That question was met with averted eyes and shaking heads. Do what you can with your family now, I was told. Before you can’t anymore. I didn’t like that scenario. We embarked on a proactive memory-making schedule. A family holiday, the prioritising of togetherness. And I researched. My research led me to other patients overseas.  I listened to their stories, finally finding people who understood. I began to think deeply about the issues that face people like me.  People with ‘invisible’ illnesses, disability and accessibility issues that aren’t immediately evident. People with rare diseases or poorly understood diagnoses. I wanted to know what could be done for them, too. The injustices of all those lives lived beneath the radar began to burn my brain.
It led to this question:

“What can I do?”

I was offered some work writing for an overseas blog. And I remembered that I like to write.  So I started to write for more people, and even for myself. Blogging led me to ask many more questions, but for the first time I was beginning to see that it was leading me to answers too.  About me, about my purpose, and the beautiful, simple idea, that I could do what I do best.
I could write about it!

One day, I found a Youtube video by a specialist overseas who was treating patients like me, and getting results.  My general physician didn’t want to know. So I pushed and I fought and I learned to use my voice with sometimes, quite intimidating doctors! I kept writing for The Invisible and they began to respond. I wrote for me and began to take action. Until finally, I found a specialist who had read the same papers as me, who had seen the same video. He started me on a new treatment regime in January and it is so far looking really promising.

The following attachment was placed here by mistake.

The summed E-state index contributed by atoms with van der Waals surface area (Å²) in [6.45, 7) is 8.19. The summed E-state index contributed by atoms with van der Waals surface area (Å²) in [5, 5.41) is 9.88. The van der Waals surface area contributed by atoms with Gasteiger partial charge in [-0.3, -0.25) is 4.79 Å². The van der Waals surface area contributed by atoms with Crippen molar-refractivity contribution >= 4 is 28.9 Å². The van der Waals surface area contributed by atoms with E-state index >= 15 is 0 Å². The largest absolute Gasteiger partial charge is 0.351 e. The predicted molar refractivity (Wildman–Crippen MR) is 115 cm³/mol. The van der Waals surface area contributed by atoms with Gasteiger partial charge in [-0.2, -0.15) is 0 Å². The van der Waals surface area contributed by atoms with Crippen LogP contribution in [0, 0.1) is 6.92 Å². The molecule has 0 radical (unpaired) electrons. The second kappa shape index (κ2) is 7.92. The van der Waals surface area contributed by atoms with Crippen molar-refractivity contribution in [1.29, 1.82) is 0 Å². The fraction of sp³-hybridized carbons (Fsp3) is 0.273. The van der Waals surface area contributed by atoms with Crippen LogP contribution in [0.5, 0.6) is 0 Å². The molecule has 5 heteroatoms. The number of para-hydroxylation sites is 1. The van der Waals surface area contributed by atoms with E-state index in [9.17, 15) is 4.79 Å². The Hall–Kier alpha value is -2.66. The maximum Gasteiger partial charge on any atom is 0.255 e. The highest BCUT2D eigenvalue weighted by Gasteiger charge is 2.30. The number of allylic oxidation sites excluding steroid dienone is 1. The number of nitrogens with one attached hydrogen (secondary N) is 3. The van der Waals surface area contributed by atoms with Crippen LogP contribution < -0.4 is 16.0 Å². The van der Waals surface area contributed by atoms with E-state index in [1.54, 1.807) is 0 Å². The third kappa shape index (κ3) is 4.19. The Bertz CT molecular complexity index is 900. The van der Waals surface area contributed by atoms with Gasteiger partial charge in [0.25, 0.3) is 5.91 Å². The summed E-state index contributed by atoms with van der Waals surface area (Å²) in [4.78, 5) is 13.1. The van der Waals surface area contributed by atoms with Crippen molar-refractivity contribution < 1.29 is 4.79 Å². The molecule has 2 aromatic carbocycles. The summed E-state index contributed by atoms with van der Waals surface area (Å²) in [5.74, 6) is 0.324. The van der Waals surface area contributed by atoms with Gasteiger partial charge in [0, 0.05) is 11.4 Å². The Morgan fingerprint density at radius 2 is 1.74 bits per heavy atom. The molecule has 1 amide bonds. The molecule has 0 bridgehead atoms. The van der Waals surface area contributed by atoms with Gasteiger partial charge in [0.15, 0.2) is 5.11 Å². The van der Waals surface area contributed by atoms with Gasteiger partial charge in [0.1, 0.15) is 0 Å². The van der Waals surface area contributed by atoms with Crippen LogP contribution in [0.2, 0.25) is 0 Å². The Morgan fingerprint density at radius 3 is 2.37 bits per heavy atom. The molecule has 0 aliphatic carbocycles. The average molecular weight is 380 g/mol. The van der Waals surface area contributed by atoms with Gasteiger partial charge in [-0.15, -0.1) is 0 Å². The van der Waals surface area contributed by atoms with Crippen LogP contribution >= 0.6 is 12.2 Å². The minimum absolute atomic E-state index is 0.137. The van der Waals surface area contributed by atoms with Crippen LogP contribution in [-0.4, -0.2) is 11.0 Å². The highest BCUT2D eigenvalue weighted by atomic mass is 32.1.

Fingers crossed!

And here I am, feeling better than I have in six years, embarking on the Be.Leadership Programme, and wondering

“Where will this lead?"

I know first hand that while we are all, to some degree,
defined by what our bodies can do and not do;
more powerfully, we are defined by
what we think,
by how we feel,
and by what we can do about that.

I think we have a responsibility to
help people understand
that our common humanity
is bigger than religion,
it is deeper than culture or race,
it is more practical than philosophy,
it’s broader than gender
and more timeless than life spans,
it’s our world’s biggest learning challenge
and it even transcends our physical abilities.

Those questions of mine have taken forty years to percolate. And I am just beginning to understand that they all point to the same thing.
That we, at the heart of things, have more in common than we don’t.

I am so grateful to have found an authentic way to connect my heart for social change, to society.

“How did I get so lucky, to have my heart awakened
to others and their suffering?”

Pema Chodron

Q and A
Q and A
Questions and Answers

and we danced…